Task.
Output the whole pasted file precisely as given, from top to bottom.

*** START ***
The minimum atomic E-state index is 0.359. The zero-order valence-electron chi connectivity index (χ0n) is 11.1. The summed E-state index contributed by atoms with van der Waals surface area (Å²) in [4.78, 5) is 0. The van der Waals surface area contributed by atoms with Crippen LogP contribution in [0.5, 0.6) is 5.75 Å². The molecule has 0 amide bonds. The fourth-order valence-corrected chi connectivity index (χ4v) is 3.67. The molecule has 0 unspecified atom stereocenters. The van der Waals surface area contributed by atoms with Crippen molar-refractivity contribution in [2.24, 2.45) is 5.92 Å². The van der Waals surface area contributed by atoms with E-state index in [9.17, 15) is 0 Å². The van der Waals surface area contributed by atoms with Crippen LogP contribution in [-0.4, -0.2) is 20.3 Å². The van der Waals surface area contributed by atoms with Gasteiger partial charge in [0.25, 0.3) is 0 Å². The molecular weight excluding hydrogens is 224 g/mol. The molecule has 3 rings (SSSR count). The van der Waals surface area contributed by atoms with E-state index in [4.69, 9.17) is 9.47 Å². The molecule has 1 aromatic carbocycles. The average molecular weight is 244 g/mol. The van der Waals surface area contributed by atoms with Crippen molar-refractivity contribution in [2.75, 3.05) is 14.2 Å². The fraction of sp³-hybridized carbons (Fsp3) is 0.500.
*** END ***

The minimum atomic E-state index is 0.359. The zero-order valence-electron chi connectivity index (χ0n) is 11.1. The summed E-state index contributed by atoms with van der Waals surface area (Å²) in [4.78, 5) is 0. The van der Waals surface area contributed by atoms with Crippen LogP contribution in [0.5, 0.6) is 5.75 Å². The molecule has 0 amide bonds. The fourth-order valence-corrected chi connectivity index (χ4v) is 3.67. The molecule has 0 unspecified atom stereocenters. The van der Waals surface area contributed by atoms with Crippen molar-refractivity contribution in [2.24, 2.45) is 5.92 Å². The van der Waals surface area contributed by atoms with E-state index in [9.17, 15) is 0 Å². The van der Waals surface area contributed by atoms with Crippen LogP contribution in [-0.4, -0.2) is 20.3 Å². The van der Waals surface area contributed by atoms with Gasteiger partial charge in [0.25, 0.3) is 0 Å². The molecular weight excluding hydrogens is 224 g/mol. The molecule has 3 rings (SSSR count). The van der Waals surface area contributed by atoms with E-state index in [4.69, 9.17) is 9.47 Å². The molecule has 1 aromatic carbocycles. The average molecular weight is 244 g/mol. The van der Waals surface area contributed by atoms with Crippen molar-refractivity contribution in [2.75, 3.05) is 14.2 Å². The fraction of sp³-hybridized carbons (Fsp3) is 0.500.